The following points highlight the top three types of system of plant classification. The types are: 1. Artificial Classification 2. Natural Classification 3. Phylogenetic Classification.
Plant Classification: Type # 1.
The earliest systems of classification which remained dominant from 300 B.C. up to about 1830 were artificial systems, which were based on one or a few easily observable characters of plants, such as habit (trees, shrubs, herbs, etc.) or floral characters (particularly the number of stamens and carpels).
Such types of classification using some arbitrary or at least easily observable characters, often irrespective of their affinity, is called artificial.
The sexual system of Linnaeus is a good example of artificial classification, which uses only one attribute i.e. the number of stamens for grouping plants into 24 Classes as a result of which, various unrelated taxa, which are not at all related but, similar in one respect only, have been placed under the same Class.
Plant Classification: Type # 2.
These systems of classifications are based upon overall resemblances, mostly in gross morphology, thus, utilizing as many taxonomic characters as possible, to group taxa.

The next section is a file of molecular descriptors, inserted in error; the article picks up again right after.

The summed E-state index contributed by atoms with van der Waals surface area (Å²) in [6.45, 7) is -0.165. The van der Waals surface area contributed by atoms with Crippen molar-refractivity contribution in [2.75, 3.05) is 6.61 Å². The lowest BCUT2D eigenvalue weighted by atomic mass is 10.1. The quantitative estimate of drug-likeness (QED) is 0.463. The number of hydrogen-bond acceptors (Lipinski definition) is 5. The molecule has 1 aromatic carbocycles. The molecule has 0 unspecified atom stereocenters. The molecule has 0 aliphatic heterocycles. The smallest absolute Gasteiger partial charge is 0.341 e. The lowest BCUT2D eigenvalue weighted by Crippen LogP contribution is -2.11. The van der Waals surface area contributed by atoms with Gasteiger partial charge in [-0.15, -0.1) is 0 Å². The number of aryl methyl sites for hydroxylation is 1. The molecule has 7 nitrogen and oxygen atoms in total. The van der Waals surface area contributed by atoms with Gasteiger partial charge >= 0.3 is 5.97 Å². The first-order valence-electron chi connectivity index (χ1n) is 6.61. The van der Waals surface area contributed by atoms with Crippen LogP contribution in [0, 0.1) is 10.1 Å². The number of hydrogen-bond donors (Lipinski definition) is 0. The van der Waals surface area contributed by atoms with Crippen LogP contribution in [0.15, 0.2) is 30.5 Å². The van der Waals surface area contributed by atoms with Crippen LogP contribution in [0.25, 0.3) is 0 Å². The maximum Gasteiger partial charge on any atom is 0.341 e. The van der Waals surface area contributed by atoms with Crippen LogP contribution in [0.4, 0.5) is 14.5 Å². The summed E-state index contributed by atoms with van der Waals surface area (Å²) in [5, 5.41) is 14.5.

Charles Darwin’s proposed theory of evolution (1859) postulates that, the present day plants have descended from those existing in the ancient past, through a series of modifications in response to changing environmental conditions, which means that all present day plants are related to each other in one way or another.
Thus, the closely related plants should naturally be grouped together. This is called natural classification. Thus, larger the number of characters shared by different taxa, the more closely related they are to each other. This is the basis of modern classification.
Plant Classification: Type # 3.
The classification systems proposed after Darwin’s theory are mostly phylogenetic i.e. they use as many taxonomic characters as possible in addition to the phylogenetic (evolutionary) interpretations. These are expressed in the form of phylogenetic trees or shrubs showing presumed evolution of the groups.
The natural systems are two-dimensional i.e. based on the data available at any time and is known as Horizontal Classification, whereas the addition of the third dimension i.e. past history or ancestral history results in phylogenetic classification also known as Vertical Classification or Evolutionary Classification.
According to Radford (1986) however there are four systems of classifications:
(a) Artificial Classifications — These systems use the habit and importance to man as taxonomic characters e.g. systems of Theophrastus, Dioscorides, etc.
(b) Mechanical Classifications — These systems use one or a few selected taxonomic characters to group taxa e.g. systems of Caesalpino, Bauhin, Ray, Tounefort and Linnaeus.
(c) Natural Classifications.
(d) Phylogenetic Classifications.